The Civil War
Paul Preston The Spanish Holocaust
Richard Baxell Unlikely Warriors
Helen Graham The Spanish Civil War: a very short introduction
David Boyd Hancock I am Spain
Chris Farman, Valery Rose & Liz Woolley No Other Way: Oxfordshire & the Spanish Civil War
Henry Buckley The Life and Death of the Spanish Republic
George Orwell Homage to Catalonia
Ronald Fraser Blood of Spain: an oral history of the Spanish Civil War
Women in the Civil War
Paul Preston Doves of War: Four women of Spain
Angela Jackson British Women and the Spanish Civil War
Jim Fyrth & Sally Alexander (Ed.) Women’s Voices from the Spanish Civil War
Judith Keene The Last Mile to Huesca: an Australian nurse in the Spanish Civil War
Nan Green A Chronicle of Small Beer
Gerald Brenan The Face of Spain
Ronald Fraser The Pueblo
Ronald Fraser In Hiding: the life of Manuel Cortes
Juan Eslava Galán Los Años del Miedo
Juan Eslava Galán De la Alpargata al Seiscientos
David Baird Between Two Fires
Legacy of the Civil War
Giles Tremlett Ghosts of Spain
Javier Cercas Soldados de Salamina (Soldiers of Salamis)
Dulce Chacón La Voz Dormida
Ángel Fábregas Sulayr dame Cobijo
Almudena Grandes El Corazón Helado (The Frozen Heart)
Alberto Méndez Los Girasoles Ciegos (Blind Sunflowers)
Henry Buckley was the Daily Telegraph’s correspondent in Spain between 1929 and 1939. Based in Madrid but travelling widely, he witnessed first-hand the years of the Second Republic and the Civil War. His account, The Life and Death of the Spanish Republic, has the immediacy of someone on the spot throughout. Sir Paul Preston is the foremost authority on 20thcentury Spanish history and has written many books on the Spanish Civil War, including a biography of Franco. The Spanish Holocaust is a harrowing account of the war and its aftermath including the extra-judicial murder of around 200,000 men and women by the Franco regime. Doves of War: Four Women of Spain tells the fascinating and often tragic stories of four women involved in the conflict, two on each side. One of them is Nan Green, a communist who followed her husband George to Spain with the International Brigades and worked as a medical administrator. George was killed on the Ebro in 1938. She was an inspiring woman and her memoir, A Chronicle of Small Beer, makes compelling reading. For a concise history of the Civil War, I’d recommend Helen Graham’s The Spanish Civil War: a very short introduction. In I am Spain, historian David Boyd Hancock writes about the Civil War using the first-hand accounts of writers, artists, photographers and fighters from various countries who joined in the struggle against fascism. Unlikely Warriors by Richard Baxell tells the story of the British volunteers, over 500 of whom gave their lives in the struggle. No Other Way, published by the Oxford branch of the International Brigades Memorial Trust, details the 31 volunteers, some quite famous, who had links with Oxford.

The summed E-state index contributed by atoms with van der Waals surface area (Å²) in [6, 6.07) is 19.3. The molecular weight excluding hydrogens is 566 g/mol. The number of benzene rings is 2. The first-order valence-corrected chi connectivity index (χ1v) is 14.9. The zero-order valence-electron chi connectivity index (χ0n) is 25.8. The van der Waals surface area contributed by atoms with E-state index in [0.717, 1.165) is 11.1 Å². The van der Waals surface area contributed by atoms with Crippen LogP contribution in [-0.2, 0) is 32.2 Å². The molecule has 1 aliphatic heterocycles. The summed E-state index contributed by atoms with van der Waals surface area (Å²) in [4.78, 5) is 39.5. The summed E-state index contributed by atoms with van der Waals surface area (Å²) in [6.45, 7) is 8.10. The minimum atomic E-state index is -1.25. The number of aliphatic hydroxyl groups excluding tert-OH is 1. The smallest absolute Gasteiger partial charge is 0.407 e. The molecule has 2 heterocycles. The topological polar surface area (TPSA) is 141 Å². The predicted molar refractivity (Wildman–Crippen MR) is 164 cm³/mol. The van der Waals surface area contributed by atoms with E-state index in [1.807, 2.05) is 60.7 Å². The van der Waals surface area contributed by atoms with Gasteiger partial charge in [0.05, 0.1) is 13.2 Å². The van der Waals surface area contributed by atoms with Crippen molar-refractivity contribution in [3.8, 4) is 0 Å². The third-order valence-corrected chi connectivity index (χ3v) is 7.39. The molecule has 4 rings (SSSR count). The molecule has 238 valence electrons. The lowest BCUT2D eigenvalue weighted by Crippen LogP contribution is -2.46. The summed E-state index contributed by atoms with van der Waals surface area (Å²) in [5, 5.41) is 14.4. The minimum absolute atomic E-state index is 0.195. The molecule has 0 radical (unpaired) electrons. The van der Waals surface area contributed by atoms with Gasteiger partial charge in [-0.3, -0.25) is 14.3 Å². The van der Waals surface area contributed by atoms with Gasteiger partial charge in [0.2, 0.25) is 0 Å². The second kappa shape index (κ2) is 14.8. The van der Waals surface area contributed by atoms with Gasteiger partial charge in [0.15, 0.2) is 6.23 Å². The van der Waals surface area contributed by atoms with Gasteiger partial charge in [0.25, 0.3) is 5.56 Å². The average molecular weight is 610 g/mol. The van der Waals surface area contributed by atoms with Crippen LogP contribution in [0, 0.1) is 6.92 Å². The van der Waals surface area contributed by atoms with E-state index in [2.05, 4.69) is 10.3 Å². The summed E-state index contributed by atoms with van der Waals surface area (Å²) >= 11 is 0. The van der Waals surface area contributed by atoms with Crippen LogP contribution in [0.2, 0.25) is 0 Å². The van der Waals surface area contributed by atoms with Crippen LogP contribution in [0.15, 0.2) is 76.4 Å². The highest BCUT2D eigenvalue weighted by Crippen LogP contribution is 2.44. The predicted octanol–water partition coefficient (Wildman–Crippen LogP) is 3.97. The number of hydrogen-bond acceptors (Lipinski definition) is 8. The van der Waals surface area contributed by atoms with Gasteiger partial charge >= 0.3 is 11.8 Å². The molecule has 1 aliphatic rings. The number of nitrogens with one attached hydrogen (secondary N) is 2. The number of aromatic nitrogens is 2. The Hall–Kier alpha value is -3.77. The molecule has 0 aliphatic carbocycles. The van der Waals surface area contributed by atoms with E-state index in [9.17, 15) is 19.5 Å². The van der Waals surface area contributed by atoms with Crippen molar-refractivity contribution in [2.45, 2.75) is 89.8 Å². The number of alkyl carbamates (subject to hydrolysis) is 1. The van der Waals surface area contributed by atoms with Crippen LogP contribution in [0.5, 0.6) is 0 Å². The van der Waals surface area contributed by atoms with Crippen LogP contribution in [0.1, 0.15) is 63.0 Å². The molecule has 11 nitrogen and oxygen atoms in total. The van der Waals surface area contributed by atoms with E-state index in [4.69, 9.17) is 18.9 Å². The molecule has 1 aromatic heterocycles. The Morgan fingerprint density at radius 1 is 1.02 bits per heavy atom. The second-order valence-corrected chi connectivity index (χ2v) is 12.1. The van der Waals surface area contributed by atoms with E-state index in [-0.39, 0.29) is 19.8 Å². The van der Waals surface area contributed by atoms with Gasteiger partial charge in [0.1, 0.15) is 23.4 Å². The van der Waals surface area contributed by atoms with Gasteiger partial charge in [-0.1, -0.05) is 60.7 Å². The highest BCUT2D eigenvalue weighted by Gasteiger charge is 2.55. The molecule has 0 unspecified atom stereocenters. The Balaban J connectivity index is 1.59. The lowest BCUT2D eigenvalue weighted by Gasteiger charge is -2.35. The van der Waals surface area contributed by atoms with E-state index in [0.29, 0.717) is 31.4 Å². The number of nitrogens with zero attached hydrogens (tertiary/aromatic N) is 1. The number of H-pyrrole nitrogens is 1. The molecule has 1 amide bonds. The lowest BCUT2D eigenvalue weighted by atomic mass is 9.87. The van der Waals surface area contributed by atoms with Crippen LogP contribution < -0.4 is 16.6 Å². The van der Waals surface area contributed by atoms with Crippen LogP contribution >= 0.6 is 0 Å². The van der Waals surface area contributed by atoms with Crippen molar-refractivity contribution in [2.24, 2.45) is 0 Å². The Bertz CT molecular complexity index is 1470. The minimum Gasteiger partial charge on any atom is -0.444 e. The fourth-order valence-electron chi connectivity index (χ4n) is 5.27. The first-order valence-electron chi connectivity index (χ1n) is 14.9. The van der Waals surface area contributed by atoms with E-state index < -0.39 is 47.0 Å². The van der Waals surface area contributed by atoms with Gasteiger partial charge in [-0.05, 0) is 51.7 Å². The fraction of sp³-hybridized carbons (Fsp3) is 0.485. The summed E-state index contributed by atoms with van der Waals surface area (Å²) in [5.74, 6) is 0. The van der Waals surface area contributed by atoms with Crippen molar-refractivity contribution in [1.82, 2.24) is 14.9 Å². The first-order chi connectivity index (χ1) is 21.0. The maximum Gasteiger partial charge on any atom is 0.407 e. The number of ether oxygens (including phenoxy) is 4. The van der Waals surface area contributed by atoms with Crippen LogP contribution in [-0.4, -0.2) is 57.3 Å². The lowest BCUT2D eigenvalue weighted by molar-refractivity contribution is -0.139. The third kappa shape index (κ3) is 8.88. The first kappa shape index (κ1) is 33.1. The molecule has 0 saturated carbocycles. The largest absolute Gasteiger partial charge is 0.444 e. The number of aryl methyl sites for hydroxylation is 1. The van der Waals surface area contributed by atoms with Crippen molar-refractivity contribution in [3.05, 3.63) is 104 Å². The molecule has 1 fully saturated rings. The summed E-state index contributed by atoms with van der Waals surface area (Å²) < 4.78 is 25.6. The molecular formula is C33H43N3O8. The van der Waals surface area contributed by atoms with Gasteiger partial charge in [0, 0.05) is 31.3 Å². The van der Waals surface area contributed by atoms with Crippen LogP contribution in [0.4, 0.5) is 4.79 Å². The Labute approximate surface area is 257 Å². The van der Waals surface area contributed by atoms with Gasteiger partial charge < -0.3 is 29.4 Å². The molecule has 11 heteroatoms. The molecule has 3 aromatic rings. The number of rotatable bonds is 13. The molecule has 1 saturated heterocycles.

Angela Jackson examines the backgrounds, motives and experiences of women in the Civil War. Their involvement, whether as medical or relief workers, administrators, journalists or broadcasters, is also described, mostly in their own words, in the excellent anthology, Women’s Voices from the Spanish Civil War. Historian Judith Keene’s Last Mile to Huescais about Australian nurse Ada Hodgson and includes the diary she kept of her time in Spain.
Ronald Fraser’s oral histories, The Pueblo and In Hiding: The Life of Manuel Cortes give a fascinating picture of life during the long decades of Franco’s rule through the personal testimonies of one village’s inhabitants.
Between Two Fires describes life in the village of Frigiliana during the 1940s and 50s when quite a number of those opposed to the regime (and therefore under threat of imprisonment or worse) had taken to the hills and were conducting a kind of guerilla warfare with the Civil Guard. Local people were often caught in the middle, hence the title. David Baird, long resident in the village, uses many first-hand accounts to tell the story from both sides.
Juan Eslava Galán’s two books offer an ironic take on life during the dictatorship through stories peopled by fictional characters.
Ghosts of Spain by Giles Tremlett, formerly the Guardian’s correspondent, has lived in Madrid for many years and writes extremely well about contemporary Spain. The first part of the book, in particular, is about the legacy of the war.